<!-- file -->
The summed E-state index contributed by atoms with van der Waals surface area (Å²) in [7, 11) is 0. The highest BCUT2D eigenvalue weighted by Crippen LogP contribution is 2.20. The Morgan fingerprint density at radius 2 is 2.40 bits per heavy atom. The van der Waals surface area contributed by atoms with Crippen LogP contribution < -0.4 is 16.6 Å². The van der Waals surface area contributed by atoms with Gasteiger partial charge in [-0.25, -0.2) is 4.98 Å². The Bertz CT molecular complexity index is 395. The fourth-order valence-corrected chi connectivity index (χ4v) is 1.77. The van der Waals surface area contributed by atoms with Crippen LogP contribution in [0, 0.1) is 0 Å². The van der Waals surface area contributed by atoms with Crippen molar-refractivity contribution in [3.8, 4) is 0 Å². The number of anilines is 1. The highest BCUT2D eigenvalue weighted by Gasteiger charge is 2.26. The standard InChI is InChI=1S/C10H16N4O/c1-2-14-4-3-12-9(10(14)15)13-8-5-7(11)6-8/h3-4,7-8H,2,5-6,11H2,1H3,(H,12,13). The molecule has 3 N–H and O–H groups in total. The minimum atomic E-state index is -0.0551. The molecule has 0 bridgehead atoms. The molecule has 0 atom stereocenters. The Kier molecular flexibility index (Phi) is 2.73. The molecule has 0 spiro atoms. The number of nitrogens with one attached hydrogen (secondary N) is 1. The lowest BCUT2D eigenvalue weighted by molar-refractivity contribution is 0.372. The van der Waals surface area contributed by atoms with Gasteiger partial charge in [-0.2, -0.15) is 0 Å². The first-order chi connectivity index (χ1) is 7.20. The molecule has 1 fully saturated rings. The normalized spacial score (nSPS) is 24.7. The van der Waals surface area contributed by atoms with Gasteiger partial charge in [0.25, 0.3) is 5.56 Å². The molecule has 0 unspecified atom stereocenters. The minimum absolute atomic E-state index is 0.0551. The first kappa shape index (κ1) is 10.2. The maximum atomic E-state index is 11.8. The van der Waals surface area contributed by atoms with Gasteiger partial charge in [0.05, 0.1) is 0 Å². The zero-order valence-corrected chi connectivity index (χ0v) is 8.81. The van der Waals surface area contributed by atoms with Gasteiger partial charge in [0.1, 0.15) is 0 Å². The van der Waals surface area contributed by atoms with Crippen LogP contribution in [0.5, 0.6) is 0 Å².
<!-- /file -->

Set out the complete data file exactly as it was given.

The summed E-state index contributed by atoms with van der Waals surface area (Å²) in [7, 11) is 0. The highest BCUT2D eigenvalue weighted by Crippen LogP contribution is 2.20. The Morgan fingerprint density at radius 2 is 2.40 bits per heavy atom. The van der Waals surface area contributed by atoms with Crippen LogP contribution < -0.4 is 16.6 Å². The van der Waals surface area contributed by atoms with Gasteiger partial charge in [-0.25, -0.2) is 4.98 Å². The Bertz CT molecular complexity index is 395. The fourth-order valence-corrected chi connectivity index (χ4v) is 1.77. The van der Waals surface area contributed by atoms with Crippen LogP contribution in [0, 0.1) is 0 Å². The van der Waals surface area contributed by atoms with Crippen molar-refractivity contribution in [3.8, 4) is 0 Å². The number of anilines is 1. The highest BCUT2D eigenvalue weighted by Gasteiger charge is 2.26. The standard InChI is InChI=1S/C10H16N4O/c1-2-14-4-3-12-9(10(14)15)13-8-5-7(11)6-8/h3-4,7-8H,2,5-6,11H2,1H3,(H,12,13). The molecule has 3 N–H and O–H groups in total. The minimum atomic E-state index is -0.0551. The molecule has 0 bridgehead atoms. The molecule has 0 atom stereocenters. The Kier molecular flexibility index (Phi) is 2.73. The molecule has 0 spiro atoms. The number of nitrogens with one attached hydrogen (secondary N) is 1. The lowest BCUT2D eigenvalue weighted by molar-refractivity contribution is 0.372. The van der Waals surface area contributed by atoms with Gasteiger partial charge in [-0.2, -0.15) is 0 Å². The first-order chi connectivity index (χ1) is 7.20. The molecule has 1 fully saturated rings. The normalized spacial score (nSPS) is 24.7. The van der Waals surface area contributed by atoms with Gasteiger partial charge in [0.25, 0.3) is 5.56 Å². The molecule has 0 unspecified atom stereocenters. The minimum absolute atomic E-state index is 0.0551. The first kappa shape index (κ1) is 10.2. The maximum atomic E-state index is 11.8. The van der Waals surface area contributed by atoms with Gasteiger partial charge in [0.05, 0.1) is 0 Å². The zero-order valence-corrected chi connectivity index (χ0v) is 8.81. The van der Waals surface area contributed by atoms with Gasteiger partial charge in [0.1, 0.15) is 0 Å². The van der Waals surface area contributed by atoms with Crippen LogP contribution in [0.5, 0.6) is 0 Å².